Britain's Jenson Button said on Thursday that he committed his long-term future to McLaren because he believes it is one of the few teams that can support his ambition to win another Formula One world title.
The 31-year-old Englishman revealed he had received interest in his services from other teams but had chosen to stay with McLaren because he felt they were the only team that could always be relied to race for championships.
Button, who signed a contract extension last month, said: "I'm very confident here that I can help this team move forward and that they can give me what I need to fight for another world championship.
"Whether another team would do that, I don't know. Whether the circumstances would have ever been right in another team, I don't know.
"But I know what I have here and it's bloody good.
"Every year I am with this team, we will fight for the world championship."
Button began his Formula One career in 2000, securing his first victory in 2006 at a rain-hit and chaotic Hungarian Grand Prix while racing for Honda.
Despite winning his first world title while racing for Brawn GP in 2009, Button joined McLaren on a three-year deal in 2010.
He added: "I fitted in very quickly at McLaren and I feel at home after a year-and-a-half. It's a nice feeling."
On the eve of opening practice for this weekend's Abu Dhabi Grand Prix, in which he will be fighting to take second place in this year's drivers championship behind German Sebastian Vettel of Red Bull, Button was in buoyant mood.
His McLaren team-mate and compatriot Lewis Hamilton was also upbeat. While expressing his wish to regain his best form and end a disappointing 2011 on a high note, he wants to settle and end his season-long difficulties with Brazilian Felipe Massa.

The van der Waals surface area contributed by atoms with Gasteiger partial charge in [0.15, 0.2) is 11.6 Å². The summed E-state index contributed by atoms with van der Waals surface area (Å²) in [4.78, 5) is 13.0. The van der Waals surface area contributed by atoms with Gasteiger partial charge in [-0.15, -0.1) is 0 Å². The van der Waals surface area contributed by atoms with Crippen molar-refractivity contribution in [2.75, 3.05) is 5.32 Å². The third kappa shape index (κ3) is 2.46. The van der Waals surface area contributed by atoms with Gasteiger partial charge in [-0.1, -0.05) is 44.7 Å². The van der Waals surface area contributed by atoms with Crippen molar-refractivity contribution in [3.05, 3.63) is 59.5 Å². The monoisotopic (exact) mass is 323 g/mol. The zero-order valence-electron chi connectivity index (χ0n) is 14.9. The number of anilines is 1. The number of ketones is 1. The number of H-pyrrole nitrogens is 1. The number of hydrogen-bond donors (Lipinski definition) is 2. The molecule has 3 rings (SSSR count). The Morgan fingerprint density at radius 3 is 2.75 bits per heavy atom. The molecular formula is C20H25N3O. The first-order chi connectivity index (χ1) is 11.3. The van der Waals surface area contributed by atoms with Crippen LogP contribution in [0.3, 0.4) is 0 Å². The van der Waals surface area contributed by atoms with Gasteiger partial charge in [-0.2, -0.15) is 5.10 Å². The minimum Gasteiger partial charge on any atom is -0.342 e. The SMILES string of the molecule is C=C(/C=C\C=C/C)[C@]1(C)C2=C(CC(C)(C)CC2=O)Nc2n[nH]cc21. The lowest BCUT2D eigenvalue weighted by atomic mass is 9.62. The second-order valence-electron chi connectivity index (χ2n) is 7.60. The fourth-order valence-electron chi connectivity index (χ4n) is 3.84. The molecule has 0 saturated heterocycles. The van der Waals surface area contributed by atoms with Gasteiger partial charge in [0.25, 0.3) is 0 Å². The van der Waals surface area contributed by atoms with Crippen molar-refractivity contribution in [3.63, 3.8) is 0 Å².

Hamilton, who collided with Massa for the fifth time this year during the Indian Grand Prix two weeks ago, said: "I haven't spoken to him yet.
"I would like to clear the air -- but we have to meet in the middle, it can't just come from one side. He has to be willing as well.
"We've had our collisions on the track, but I really don't have any problems with him, and that's been the same all year."
He added that he intended to fight for a victory this weekend and to be well clear of Massa's Ferrari car.
"I definitely plan to be nowhere near him," he said.
Massa said he felt he had done nothing wrong and should not have been penalised by the stewards in India.
He said: "... I was very upset not because it was Lewis, but because they penalised me for something I didn't do wrong. I didn't do anything wrong. Even if we had some crashes this year it wasn't coming from me for sure.
"It was not a mistake from me, or even from Lewis. Maybe you can say it was a race collision, but the mistake for me came from the stewards.
"When I make a mistake on the track I'm the first one to come here and say 'sorry, guys, I made a mistake'. But in the last race it was not a mistake from me, for sure."